An area in which the vulnerability of SIDS to global change is increasingly playing out is food security, identified as a priority at the Third International Conference on SIDS convened by the UN in 2014 in Samoa (UNDESA 2014). Environmental change has been recognized as a crucial factor contributing to SIDS-related food insecurity. For example, SIDS are among the most susceptible places to the impacts of climate change (Barnett 2011; Ganpat and Isaac 2014), with more extreme weather events, sea-level rise, stressed water resources due to changes in precipitation patterns and acidification of the oceans all posing potentially devastating threats to the agricultural and fisheries resources underlying their local food systems (UNFCC 2007). Interacting with environmental change processes are inequities in global trade, rising food prices, under-developed domestic food systems and limited local food production capacities (Alliance of Small Island States 2012; United Nations 2011). At the household level, food insecurity issues are increasingly presenting themselves in the form of high rates of chronic non-communicable diseases, including diabetes, stroke and hypertension, spurred by more globalized diets and increasing importation of energy-dense foods (Chase et al. 2014; Francis et al. 2010; PAHO2012).
Despite the significance of these issues, existing research and policy responses have been limited and not well integrated. There is subsequently a genuine need to improve our understanding of the different social–ecological contexts affecting food security in SIDS with a view to fostering resilience (Blancard and Hoarau 2013; Campling and Rosalie 2006; Campling 2006; Scheyvens and Momsen 2008).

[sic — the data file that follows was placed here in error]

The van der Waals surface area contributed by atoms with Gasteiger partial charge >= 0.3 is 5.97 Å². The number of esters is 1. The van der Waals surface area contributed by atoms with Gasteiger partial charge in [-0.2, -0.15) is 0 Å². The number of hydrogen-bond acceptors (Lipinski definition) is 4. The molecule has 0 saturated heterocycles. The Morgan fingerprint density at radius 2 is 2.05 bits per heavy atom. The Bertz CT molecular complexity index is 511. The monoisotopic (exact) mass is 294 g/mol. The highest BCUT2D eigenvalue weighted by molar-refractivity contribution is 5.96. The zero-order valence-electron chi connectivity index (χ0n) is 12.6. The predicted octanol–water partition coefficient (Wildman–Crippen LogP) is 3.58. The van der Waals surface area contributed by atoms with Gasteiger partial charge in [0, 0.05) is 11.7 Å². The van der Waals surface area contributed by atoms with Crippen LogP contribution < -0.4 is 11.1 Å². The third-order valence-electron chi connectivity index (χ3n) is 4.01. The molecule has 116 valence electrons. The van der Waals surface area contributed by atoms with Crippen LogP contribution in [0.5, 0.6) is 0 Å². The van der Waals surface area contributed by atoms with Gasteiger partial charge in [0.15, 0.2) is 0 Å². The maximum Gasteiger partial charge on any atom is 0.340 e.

The collection of papers presented in this Special Issue of Regional Environmental Change seeks to explore and better understand some of the social–ecological factors that drive food and nutrition insecurity in different SIDS contexts and point to ways in which adaptive capacity might be better enhanced through institutions at various scales. In what follows, we present the theoretical background to the papers included in this Special Issue and discuss the implications of their key findings for SIDS food security research and policy agendas.